World War II, despite his age, and made wirelessbroadcasts with the BBC Scottish Symphony Orchestra. He also appeared immediately after the war to thank the crews of American food relief ships docking at Glasgow. His last years were spent in his home of Lauder Ha' at Strathaven, where he died in February 1950, aged 79.
As might be expected, his funeral was widely reported on. One of the chief mourners was the Duke of Hamilton, who led the funeral procession and read the lesson. Unexpectedly, Sir Harry was interred with his mother and brother George at Bent Cemetery, Hamilton, rather than at 'Glenbranter'.
The family held on to Lauder Hall until the late 1960s, when death duties forced its sale.
Sir Harry Lauder is frequently mentioned today in a wide variety of programmes, and the Scottish education authorities encourage Scottish dancing to some of his tunes.
When the A199 Portobello bypass was opened, it was named the "Sir Harry Lauder Road". [cite web | url=http://www.edinburgh.gov.uk/internet/Attachments/Internet/Transport/Motor_vehicles_roads_and_parking/Roads_and_highways/List_of_Public_Roads%20Q%20-%20Z%20(1Nov06).pdf | title=List of Public Roads Q - Z | accessdate=2007-08-30]
28 July 1987the Lord Provost of Edinburgh, The Rt. Hon. John McKay, CBE, hosted a luncheon at the Edinburgh City Chambers, to commemorate the 60th Anniversary of the granting of the Freedom of the City to Sir Harry Lauder, attended by family representative Gregory Lauder-Frost, who, on 4 August 2001, formally opened the new Sir Harry Lauder Memorial Garden at Portobello Town Hall, [ "The Portobello Reporter", Autumn 2001 edition] and was the principal commentator throughout the Saltire/ BBC2 TV (Scotland) documentary entitled "Something About Harry" screened on 30 November 2005. On September 19, 2007Lauder-Frost as guest-of-honour rededicated for another century the Burslem Golf Course & Club at Stoke-on-Trent, which had been formally opened on the same day in 1907 by Harry Lauder. [ " The Sentinel (Stoke-on-Trent)" (newspaper), Stoke-on-Trent, 4 October 2007, p. 47 (includes photo).]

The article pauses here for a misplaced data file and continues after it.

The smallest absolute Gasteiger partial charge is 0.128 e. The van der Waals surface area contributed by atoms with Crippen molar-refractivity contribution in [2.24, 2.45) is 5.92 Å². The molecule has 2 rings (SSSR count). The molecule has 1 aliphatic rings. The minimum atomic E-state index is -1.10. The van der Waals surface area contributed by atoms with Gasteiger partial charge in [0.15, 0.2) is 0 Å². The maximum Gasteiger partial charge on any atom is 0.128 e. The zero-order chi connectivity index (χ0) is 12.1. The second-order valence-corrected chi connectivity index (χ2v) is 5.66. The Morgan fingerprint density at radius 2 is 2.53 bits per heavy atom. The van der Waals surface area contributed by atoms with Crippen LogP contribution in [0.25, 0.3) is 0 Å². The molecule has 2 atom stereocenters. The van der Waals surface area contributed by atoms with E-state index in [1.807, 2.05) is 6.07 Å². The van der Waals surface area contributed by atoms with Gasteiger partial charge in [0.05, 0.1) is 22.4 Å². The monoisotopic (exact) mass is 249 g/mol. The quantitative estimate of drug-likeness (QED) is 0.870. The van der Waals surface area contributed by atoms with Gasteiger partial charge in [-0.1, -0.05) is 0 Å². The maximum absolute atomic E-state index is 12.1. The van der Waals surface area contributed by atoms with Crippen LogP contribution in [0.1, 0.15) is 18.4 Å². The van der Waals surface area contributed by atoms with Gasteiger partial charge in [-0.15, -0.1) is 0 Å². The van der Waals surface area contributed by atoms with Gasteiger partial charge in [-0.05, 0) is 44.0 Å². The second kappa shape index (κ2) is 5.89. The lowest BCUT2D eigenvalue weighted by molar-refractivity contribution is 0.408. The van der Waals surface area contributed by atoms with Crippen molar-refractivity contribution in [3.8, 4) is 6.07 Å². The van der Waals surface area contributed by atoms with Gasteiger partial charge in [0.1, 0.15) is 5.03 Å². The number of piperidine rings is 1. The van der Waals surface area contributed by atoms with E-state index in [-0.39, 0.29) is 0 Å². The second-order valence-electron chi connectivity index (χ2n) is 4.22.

An ornamental cultivar of Common Hazel (Corylus avellana) has become known as Harry Lauder's Walking Stick or Corkscrew Hazel. It was noticed growing as part of a hedge in the 1800s & is now propagated by grafting. It gains this name from the fact Harry regularly appeared with a crooked walking stick.
For further reading see the various books by Sir Harry Lauder, including
* "Roamin' in the Gloamin" (Autobiography) by Sir Harry Lauder, (London, 1928), reprinted without the photos, London, 1976, (ISBN 0-7158-1176-2)
* "Great Scot!: the life story of Sir Harry Lauder, legendary laird of the music hall." by Gordon Irving, London, 1968 (ISBN 0-09089-0701).
* "Harry Lauder in the Limelight" by William Wallace, Lewes, Sussex, 1988, (ISBN 0-86332-312-X), which has a foreword and extensive notes by Sir Harry's great-nephew,
* "The Sunday Times" (Scottish edition), 24 July 2005, article: "Harry Lauder, coming to a ringtone near you", by David Stenhouse.
* "The Ancestry of Sir Harry Lauder", in "The Scottish Genealogist", Edinburgh, June 2006, Vol. 53, #2, ISSN-0-3003-37X .
* "A Minstrel in France", Hearst's International Book Company, London, 1918, by Harry Lauder about the death of his son.
* Sir Harry Lauder's, "Keep Right on to the End of the Road", has been adopted as
Birmingham City Football Club's anthem and is one of the most widely recognised football songs in the UK.
*cite web | url=http://www.electricscotland.com/webclans/htol/lauder3.htm | title=Biographical Notes on Sir Harry Lauder | accessdate=2007-08-30 | last=Lauder-Frost | first=Gregory
* [http://www.sirharrylauder.com/ A Celebration of Sir Harry Lauder] , the Laird of the [http://www.sirharrylauder.com/musichall/music.html Music Hall]
*gutenberg author|id=Harry_Lauder|name=Harry Lauder
* [http://cylinders.library.ucsb.edu/search.php?query=harry+lauder&queryType=%40attr+1%3D1 Harry Lauder cylinder recordings] , from the Darrell Baker Collection
Cylinder Preservation and Digitization Projectat the University of California, Santa BarbaraLibrary.